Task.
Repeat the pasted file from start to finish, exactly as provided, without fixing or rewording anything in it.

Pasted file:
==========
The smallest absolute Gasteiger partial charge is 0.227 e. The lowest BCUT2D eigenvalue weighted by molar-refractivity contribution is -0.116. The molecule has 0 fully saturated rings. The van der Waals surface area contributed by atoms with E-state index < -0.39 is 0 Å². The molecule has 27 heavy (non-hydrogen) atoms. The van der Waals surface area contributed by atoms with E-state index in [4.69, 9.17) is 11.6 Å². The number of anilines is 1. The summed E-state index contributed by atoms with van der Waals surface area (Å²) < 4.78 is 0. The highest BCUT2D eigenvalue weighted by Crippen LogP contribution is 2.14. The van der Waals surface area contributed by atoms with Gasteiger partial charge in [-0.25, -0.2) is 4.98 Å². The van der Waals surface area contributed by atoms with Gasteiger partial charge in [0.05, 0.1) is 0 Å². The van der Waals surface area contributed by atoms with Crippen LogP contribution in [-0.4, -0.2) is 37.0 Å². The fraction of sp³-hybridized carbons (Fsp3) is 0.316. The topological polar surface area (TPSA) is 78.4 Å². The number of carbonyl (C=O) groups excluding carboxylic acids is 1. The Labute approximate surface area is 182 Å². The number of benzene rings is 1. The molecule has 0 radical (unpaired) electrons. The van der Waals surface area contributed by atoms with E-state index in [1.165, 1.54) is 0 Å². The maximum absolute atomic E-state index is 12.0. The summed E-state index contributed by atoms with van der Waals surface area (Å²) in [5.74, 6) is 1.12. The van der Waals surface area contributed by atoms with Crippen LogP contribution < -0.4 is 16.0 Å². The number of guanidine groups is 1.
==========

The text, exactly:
The smallest absolute Gasteiger partial charge is 0.227 e. The lowest BCUT2D eigenvalue weighted by molar-refractivity contribution is -0.116. The molecule has 0 fully saturated rings. The van der Waals surface area contributed by atoms with E-state index < -0.39 is 0 Å². The molecule has 27 heavy (non-hydrogen) atoms. The van der Waals surface area contributed by atoms with E-state index in [4.69, 9.17) is 11.6 Å². The number of anilines is 1. The summed E-state index contributed by atoms with van der Waals surface area (Å²) < 4.78 is 0. The highest BCUT2D eigenvalue weighted by Crippen LogP contribution is 2.14. The van der Waals surface area contributed by atoms with Gasteiger partial charge in [-0.25, -0.2) is 4.98 Å². The van der Waals surface area contributed by atoms with Gasteiger partial charge in [0.05, 0.1) is 0 Å². The van der Waals surface area contributed by atoms with Crippen LogP contribution in [-0.4, -0.2) is 37.0 Å². The fraction of sp³-hybridized carbons (Fsp3) is 0.316. The topological polar surface area (TPSA) is 78.4 Å². The number of carbonyl (C=O) groups excluding carboxylic acids is 1. The Labute approximate surface area is 182 Å². The number of benzene rings is 1. The molecule has 0 radical (unpaired) electrons. The van der Waals surface area contributed by atoms with E-state index in [1.165, 1.54) is 0 Å². The maximum absolute atomic E-state index is 12.0. The summed E-state index contributed by atoms with van der Waals surface area (Å²) in [5.74, 6) is 1.12. The van der Waals surface area contributed by atoms with Crippen LogP contribution < -0.4 is 16.0 Å². The number of guanidine groups is 1.